What is a bit confusing at the moment is that a replacement of a shear operation by simpler affine operations in general seems to require at least two rotations, but only one when we work with centered isotropic bodies. We come back to this point when we discuss the decomposition of a shear matrix by the so called SVD-procedure.

In the previous post of this series we have used the radius of the circle and the shearing parameter λ to derive analytical expressions for the coordinates of special points with extremal values on our ellipse

- Points with maximal and minimal y-coordinate values.
- Points with a maximal or minimal distance to the symmetry center of the ellipse. I.e. the end-points of the principal diameters of the ellipse.

From the fact that shearing does not change extremal values along the axis perpendicular to the sharing direction we could easily determine the lengths of the ellipse’s principal axes and the inclination angle of the longer axis with the x-axis of our Euclidean coordinate system [ECS].

What do we have in addition? In another mini-series on ellipses

Properties of ellipses by matrix coefficients – I – Two defining matrices (and two more posts)

I have meanwhile described how the geometry of an ellipse is related to its quadratic form and respective coefficients of a symmetric matrix. I call this matrix **A**_{q}. It forces the components of position vectors to fulfill an equation based on a quadratic polynomial. Furthermore **A**_{q}‘s eigenvalues and eigenvectors define the lengths of the ellipse’s principal axes and their inclination to the axes of our chosen ECS. The matrix coefficients in addition allow us to determine the coordinates of the points with extremal y-values on an ellipse. We will use these results later in the present post.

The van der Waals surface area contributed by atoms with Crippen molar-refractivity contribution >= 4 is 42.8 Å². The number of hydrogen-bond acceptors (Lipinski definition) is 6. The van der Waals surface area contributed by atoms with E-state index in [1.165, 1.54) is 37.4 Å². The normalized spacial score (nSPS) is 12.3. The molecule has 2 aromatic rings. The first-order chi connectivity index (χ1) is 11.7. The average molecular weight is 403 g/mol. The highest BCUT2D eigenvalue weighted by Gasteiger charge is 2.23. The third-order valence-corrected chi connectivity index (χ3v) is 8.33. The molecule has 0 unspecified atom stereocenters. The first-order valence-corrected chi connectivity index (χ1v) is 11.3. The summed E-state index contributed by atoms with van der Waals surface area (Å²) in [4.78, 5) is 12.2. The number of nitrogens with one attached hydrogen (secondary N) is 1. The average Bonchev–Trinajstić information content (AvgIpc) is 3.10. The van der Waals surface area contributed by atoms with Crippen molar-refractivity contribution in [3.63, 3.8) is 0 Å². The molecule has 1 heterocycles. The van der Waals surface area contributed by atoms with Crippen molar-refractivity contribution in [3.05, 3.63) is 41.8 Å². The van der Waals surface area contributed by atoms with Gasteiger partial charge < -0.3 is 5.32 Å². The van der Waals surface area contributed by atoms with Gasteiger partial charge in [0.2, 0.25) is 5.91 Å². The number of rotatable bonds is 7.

# Objectives of this post: Shearing of a centered, rotated ellipse

In this post I want to show that shearing a given centered, but rotated original ellipse **E**_{O} results in another ellipse **E**_{S} with a different inclination angle and different sizes of the principal axes.

In addition we will derive the relations of the shearing parameter λ_{S} with the coefficients of the symmetric matrix \(\pmb{\operatorname{A}}_q^S \) that defines **E**_{S}. I also provide formulas for the dependence of **E**_{S}‘s geometrical properties on the shear parameter λ_{S}.

There are two basic prerequisites:

- We must show that the application of a shear transformation to the variables of the quadratic form which describes an ellipse
**E**_{O}results in another proper quadratic form and a related matrix \(\pmb{\operatorname{A}}_q^S \). - The coefficients of the resulting quadratic form and of \(\pmb{\operatorname{A}}_q^S \) must fulfill a mathematical criterion for an ellipse.

We expect point 1 to be valid because a shear operation is just a linear operation.

To get some exercise we approach our goals by first looking at the simple case of shearing an *axis-parallel* ellipse before extending our considerations to general ellipses with an inclination angle against the coordinate axes of our chosen ECS.